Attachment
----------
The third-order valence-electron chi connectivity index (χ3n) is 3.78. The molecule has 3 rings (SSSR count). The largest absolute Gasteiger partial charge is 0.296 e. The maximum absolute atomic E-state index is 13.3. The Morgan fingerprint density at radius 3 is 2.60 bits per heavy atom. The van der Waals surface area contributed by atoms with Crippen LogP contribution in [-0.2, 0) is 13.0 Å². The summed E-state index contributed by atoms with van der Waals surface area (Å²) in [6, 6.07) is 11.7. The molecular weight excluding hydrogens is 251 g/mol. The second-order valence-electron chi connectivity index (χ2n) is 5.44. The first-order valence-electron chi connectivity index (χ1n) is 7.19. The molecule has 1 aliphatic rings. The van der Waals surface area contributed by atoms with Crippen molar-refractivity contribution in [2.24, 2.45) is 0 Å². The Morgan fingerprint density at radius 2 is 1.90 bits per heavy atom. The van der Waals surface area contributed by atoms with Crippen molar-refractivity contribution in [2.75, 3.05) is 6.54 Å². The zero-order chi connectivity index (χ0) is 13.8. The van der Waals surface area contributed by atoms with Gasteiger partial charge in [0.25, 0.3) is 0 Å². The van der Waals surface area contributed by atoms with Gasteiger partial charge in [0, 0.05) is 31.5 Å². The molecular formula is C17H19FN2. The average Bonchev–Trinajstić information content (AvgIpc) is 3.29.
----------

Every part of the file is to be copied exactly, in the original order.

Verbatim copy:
The third-order valence-electron chi connectivity index (χ3n) is 3.78. The molecule has 3 rings (SSSR count). The largest absolute Gasteiger partial charge is 0.296 e. The maximum absolute atomic E-state index is 13.3. The Morgan fingerprint density at radius 3 is 2.60 bits per heavy atom. The van der Waals surface area contributed by atoms with Crippen LogP contribution in [-0.2, 0) is 13.0 Å². The summed E-state index contributed by atoms with van der Waals surface area (Å²) in [6, 6.07) is 11.7. The molecular weight excluding hydrogens is 251 g/mol. The second-order valence-electron chi connectivity index (χ2n) is 5.44. The first-order valence-electron chi connectivity index (χ1n) is 7.19. The molecule has 1 aliphatic rings. The van der Waals surface area contributed by atoms with Crippen molar-refractivity contribution in [2.24, 2.45) is 0 Å². The Morgan fingerprint density at radius 2 is 1.90 bits per heavy atom. The van der Waals surface area contributed by atoms with Crippen molar-refractivity contribution in [2.75, 3.05) is 6.54 Å². The zero-order chi connectivity index (χ0) is 13.8. The van der Waals surface area contributed by atoms with Gasteiger partial charge in [0.25, 0.3) is 0 Å². The van der Waals surface area contributed by atoms with Gasteiger partial charge in [0, 0.05) is 31.5 Å². The molecular formula is C17H19FN2. The average Bonchev–Trinajstić information content (AvgIpc) is 3.29.